With the Experience Analytics available with the Sitecore® Experience Platform™ (XP), you can track traditional web metrics—visits, journey patterns, downloads, conversions, keywords, and more—but you also have the powerful advantage of precisely knowing your marketing efficiency for each digital channel and effort.
Experience Analytics’ 80+ out-of-the-box reports let you identify patterns and trends in customer interaction data collected from websites and other data sources in the following categories:
How do I go about creating an Engagement Value scale?
All goals are not created equal—some are much more important than others, so naturally, Engagement Values reflect this. As you define goals within Sitecore, you apply to them a value that indicates their level of importance, based on a scale of your choosing, toward the business objective.
How is Engagement Value different from traditional web analytics?
While marketers may use a number of metrics to assess success—like page views, unique visitors, time on page, or number of asset downloads—very few of them actually help marketers evaluate whether the specific asset, campaign, or page helped achieve the overall objective.
For example, your organization’s objective is to sell more widgets. Your home page is getting thousands of visits a day, and you see high conversion rates from your home page to other pages around the site. You sell $100,000 worth of widgets. But what contributed to the sale?
If you were able to see that, despite traffic numbers, almost all the people who actually bought a widget requested a demo, and 75% of them downloaded a certain whitepaper and 20% signed up for the newsletter, you’d know to optimize that demo and white paper. Traditional web analytics don’t tell you how the numbers are contributing to business objectives like the Engagement Value does.
How is Engagement Value different from a lead score?
The difference lies in the focus. While the two are very similar and an Engagement Value can be used as a lead score, a lead score is not necessarily an Engagement Value.
At its core, a lead score is used to measure a prospect’s propensity to buy and readiness for outreach from your sales reps. Because of this, content and history for lead scores are often purely weighted toward sales motions, but an Engagement Value’s focus is much more flexible.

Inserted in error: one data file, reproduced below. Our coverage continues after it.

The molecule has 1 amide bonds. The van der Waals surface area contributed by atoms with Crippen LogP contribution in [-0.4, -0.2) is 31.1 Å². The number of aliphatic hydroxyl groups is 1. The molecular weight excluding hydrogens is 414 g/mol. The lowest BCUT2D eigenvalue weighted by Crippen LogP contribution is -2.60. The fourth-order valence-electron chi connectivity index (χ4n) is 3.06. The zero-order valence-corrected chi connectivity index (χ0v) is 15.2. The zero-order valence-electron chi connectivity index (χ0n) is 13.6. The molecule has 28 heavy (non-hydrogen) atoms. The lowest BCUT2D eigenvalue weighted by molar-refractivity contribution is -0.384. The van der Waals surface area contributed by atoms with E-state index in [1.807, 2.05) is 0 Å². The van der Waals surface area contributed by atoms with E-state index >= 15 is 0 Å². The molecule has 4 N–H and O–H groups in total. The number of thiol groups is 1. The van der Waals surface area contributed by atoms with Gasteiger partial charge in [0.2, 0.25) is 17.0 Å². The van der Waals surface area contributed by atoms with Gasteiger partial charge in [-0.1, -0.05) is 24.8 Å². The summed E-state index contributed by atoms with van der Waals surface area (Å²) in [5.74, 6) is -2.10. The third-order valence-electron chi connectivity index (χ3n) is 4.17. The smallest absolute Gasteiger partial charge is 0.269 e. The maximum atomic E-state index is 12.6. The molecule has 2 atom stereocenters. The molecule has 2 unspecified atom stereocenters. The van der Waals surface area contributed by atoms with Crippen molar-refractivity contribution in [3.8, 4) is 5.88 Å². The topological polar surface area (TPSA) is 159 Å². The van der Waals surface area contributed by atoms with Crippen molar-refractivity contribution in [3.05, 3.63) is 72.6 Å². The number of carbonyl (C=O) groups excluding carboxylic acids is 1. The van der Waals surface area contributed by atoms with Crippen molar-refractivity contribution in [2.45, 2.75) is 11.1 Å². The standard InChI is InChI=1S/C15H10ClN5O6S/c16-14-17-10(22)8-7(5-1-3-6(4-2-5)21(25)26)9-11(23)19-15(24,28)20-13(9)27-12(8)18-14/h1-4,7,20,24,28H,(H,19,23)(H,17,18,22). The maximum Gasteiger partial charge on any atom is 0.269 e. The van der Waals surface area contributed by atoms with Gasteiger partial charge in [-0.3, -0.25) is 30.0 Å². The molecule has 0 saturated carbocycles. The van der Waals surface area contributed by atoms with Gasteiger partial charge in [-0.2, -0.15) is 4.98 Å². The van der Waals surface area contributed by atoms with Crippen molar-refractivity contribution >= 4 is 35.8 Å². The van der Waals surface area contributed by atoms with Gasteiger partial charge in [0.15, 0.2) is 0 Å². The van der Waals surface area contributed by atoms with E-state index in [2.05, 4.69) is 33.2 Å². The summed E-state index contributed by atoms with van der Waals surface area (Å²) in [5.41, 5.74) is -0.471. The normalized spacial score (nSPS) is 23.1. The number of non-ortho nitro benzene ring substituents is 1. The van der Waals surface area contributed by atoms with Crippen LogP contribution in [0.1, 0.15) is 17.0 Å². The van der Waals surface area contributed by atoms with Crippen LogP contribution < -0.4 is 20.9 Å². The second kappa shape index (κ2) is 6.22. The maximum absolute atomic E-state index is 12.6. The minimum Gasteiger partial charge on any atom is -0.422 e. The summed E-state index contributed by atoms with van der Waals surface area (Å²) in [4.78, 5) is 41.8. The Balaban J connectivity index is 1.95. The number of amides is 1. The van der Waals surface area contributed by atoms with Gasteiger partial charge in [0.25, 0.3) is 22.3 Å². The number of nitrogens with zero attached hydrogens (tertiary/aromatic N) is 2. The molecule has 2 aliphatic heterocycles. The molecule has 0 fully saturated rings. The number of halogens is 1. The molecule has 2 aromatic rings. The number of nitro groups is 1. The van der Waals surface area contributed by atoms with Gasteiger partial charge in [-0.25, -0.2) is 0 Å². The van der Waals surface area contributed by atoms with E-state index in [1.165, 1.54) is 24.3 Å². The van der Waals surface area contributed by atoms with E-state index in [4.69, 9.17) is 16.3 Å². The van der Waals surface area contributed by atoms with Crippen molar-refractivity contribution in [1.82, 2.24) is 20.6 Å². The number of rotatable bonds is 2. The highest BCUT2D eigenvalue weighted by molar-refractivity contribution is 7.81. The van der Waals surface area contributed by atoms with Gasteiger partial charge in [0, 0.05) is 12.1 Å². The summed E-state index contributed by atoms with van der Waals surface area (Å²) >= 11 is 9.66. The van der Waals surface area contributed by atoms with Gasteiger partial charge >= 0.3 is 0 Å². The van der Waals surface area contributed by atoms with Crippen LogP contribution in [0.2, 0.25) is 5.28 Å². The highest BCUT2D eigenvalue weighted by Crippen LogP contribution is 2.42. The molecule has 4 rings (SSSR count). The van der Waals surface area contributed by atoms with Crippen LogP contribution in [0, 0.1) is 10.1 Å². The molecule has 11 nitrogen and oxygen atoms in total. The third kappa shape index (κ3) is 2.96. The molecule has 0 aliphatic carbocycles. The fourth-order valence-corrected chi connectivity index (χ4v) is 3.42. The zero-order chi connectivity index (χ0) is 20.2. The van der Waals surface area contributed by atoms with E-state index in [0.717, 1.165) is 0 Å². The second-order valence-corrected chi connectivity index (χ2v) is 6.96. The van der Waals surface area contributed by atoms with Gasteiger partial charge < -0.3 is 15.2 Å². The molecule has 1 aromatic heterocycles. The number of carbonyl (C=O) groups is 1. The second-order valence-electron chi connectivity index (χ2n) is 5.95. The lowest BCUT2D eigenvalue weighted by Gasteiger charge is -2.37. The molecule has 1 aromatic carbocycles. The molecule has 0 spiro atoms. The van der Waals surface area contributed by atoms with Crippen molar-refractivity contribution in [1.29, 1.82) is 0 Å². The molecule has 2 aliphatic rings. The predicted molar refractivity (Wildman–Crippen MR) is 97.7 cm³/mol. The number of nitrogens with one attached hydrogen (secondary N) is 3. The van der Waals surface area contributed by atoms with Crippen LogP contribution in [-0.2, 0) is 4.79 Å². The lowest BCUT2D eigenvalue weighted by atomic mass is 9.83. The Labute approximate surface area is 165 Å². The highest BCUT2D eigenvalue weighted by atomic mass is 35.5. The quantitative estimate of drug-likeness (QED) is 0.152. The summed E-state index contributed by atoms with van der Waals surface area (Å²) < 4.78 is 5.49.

Engagement Values are tied to goals you define in Sitecore, goals that support a business objective. Sometimes that objective isn’t a sale but rather engagement with content mapped to customer journeys, or education on how to use a product, or registration for a community. Lead scoring won’t apply to these activities, even though they may support your goals. Too often, manipulating lead scores into measures of marketing effectiveness results in reps calling on people who have already purchased.
How are Sitecore Analytics different from Google Analytics?
Both Sitecore and Google Analytics provide a wide variety of traditional metrics that indicate the health of websites and campaigns. Where Google’s strength lies in data aggregation and inference, Sitecore analytics help you directly communicate and execute effective marketing decisions through Engagement Value and granular, real-time customer insights.
Are there additional benefits from using Engagement Value?
When it comes to assessing performance and optimizing a website, there are countless tools for various channels. The difficulty lies in aggregating dissimilar metrics to influence more effective actions and tactics.
Sitecore’s Engagement Value not only drives our analytics, but also our testing and personalization features. This common platform metric enables marketers to quickly focus on areas for improvement, which saves time and increases ability to execute.